Then I just ran.
The truth is when tragedy hits us, we all run! The question is do we run toward the fight or away from it? We all know the basics about the “fight or flight” phenomenon. Essentially, it is a combination of many emotional and physiological reactions to stress. It basically evolved as a survival mechanism, enabling people (and other mammals) to react quickly to life-threatening situations. The end result is to fight the threat or flee to safety.
What I am suggesting, is if you are entrenched in surviving mode and not thriver mode, that maybe you need to run toward the fight. Maybe you chose flight at the outset, which is okay. Sometimes we just have to retreat from the battle and from that overwhelming sense of loss. This world inflicts deeper wounds than what our individual skill sets alone can reconcile. But we can ask for help. And with that, we can run to the fight. Because if you never wrestle with your loss, you will never get to survival. You will be stuck in surviving. Then when you do encounter someone else who is facing their own decision to fight or flight, you will not be able to help them. And that itself deepens the wounds that are festering inside of you.
So I ran. I ran headlong into the chaos, four blocks to my building. What I saw when I got there was one of my worst nightmares. My desk sat on the north glass of the 9th floor, which would turn out to be the blast side. At least that was where it used to be. No one — and I mean no one — ever expects to get up on a “normal” morning and discover their place of employment has been bombed by a demented, domestic terrorist. Likewise, it is in no one’s — and I mean no one’s — life plan to have to deal with the consequences of divorce, betrayal, disease, personal disappointment, loss of a child….
But we have a choice.
We can run headlong into our struggle or away from it.
There is a remarkable painting which adorns one wall of a chapel just inside the Cathedral St Sulpice, located in the 6th arrondissement of Paris, France. An original Eugene Delacroix from the mid-19th century, it is an excellent depiction of Genesis 32:24-30 where a battle-scarred and travel-weary Jacob wrestled with God in a determined effort to receive a blessing. Ostensibly, in one agonizing moment, he chose fight over flight. Verse 28 says “Then the Man said ‘Your name will no longer be Jacob, but Israel, because you have struggled with God and with humans and have overcome.”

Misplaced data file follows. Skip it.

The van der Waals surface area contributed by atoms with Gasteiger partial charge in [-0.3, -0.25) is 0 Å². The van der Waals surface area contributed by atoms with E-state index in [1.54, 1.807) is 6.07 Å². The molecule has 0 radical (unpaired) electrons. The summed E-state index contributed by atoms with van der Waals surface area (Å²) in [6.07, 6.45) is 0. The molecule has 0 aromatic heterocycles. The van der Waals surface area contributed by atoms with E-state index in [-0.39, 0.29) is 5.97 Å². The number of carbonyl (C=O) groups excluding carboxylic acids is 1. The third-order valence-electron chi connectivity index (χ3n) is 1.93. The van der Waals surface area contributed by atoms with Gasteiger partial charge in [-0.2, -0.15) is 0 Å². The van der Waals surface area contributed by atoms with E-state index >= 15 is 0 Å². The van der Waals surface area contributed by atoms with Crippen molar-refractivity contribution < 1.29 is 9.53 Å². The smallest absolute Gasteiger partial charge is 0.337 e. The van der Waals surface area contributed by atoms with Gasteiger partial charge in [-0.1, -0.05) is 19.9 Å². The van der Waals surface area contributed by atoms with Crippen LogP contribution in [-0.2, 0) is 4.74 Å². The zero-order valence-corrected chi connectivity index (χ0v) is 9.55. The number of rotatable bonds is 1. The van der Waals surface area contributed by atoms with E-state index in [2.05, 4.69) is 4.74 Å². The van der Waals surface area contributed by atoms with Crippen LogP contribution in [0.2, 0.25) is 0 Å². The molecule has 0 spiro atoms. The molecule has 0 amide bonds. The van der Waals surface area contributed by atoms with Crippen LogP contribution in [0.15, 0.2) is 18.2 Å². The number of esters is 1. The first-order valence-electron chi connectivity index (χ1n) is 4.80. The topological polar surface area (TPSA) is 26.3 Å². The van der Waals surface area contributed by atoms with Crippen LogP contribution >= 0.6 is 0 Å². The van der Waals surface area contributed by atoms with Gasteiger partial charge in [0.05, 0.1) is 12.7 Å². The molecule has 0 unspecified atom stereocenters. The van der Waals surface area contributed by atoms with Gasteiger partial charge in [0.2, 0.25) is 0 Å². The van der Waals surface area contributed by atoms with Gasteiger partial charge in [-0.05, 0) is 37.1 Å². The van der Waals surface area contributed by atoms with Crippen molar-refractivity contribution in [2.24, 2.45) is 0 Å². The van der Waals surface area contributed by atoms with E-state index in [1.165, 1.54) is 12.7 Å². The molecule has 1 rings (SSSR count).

Jacob chose the fight, and received a blessing when he did. The rest of his life wasn’t always easy (just keep reading). But, in that very moment when he chose to wrestle, he became the father of a great nation — the father of Israel. He became an overcomer. Indeed, he was so overwhelmed with the blessing he received, the next morning he named the place where he wrestled with God, Peniel, meaning the face of God. Clearly, he never wanted to forget his own moment of reckoning with his pain.
If you and I are going to be survivors; if we are ever going to be able to lead someone else forward out of their pain; then maybe, just maybe we need to run to the fight. Maybe we need to wrestle with our worst fears and when we’re done, give it a name. Peniel. Triumphant. Overcomer. Healed. Whole. Forgiven. Hopeful. Undaunted. New. Faithful.
I’ll say it again: bombing, divorce, betrayal, abuse, devastating loss — whatever life trauma has beset you. Survival must eventually be the conclusion of surviving. At some point, we have to move from a place of pain to a place of healing. And then from a place of healing to a place of influence. I want someone who’s hurting to look at me and say “If she can do that, then so can I.”
A sweet friend of mine went through a very difficult divorce almost two decades ago. I was doing life and work with her when that happened. Fast forward, about a year ago, she sent me a message that said: “Judy!!! I don’t know if you remember that card you gave me after my heartbreak … ‘take a step back and look at things a different way’ … but I have always used that!!!!” I was blown away, and cried when I read it. She was a survivor. And in some small way, I had unwittingly helped her get there. But clearly only because I had moved from a place of pain to a place of healing myself. I know that if Carrol, Kenny, Shelly, Carrie, or Rona were able to tell us something on this 25th anniversary of their death, the 25th anniversary of the Oklahoma City Federal Building bombing, they would say, “It’s time to emerge from the rubble of the tragic events of your life. Someone else needs you. Someone else is cemented in their pain. And your story of survival might just be what they need to hear!”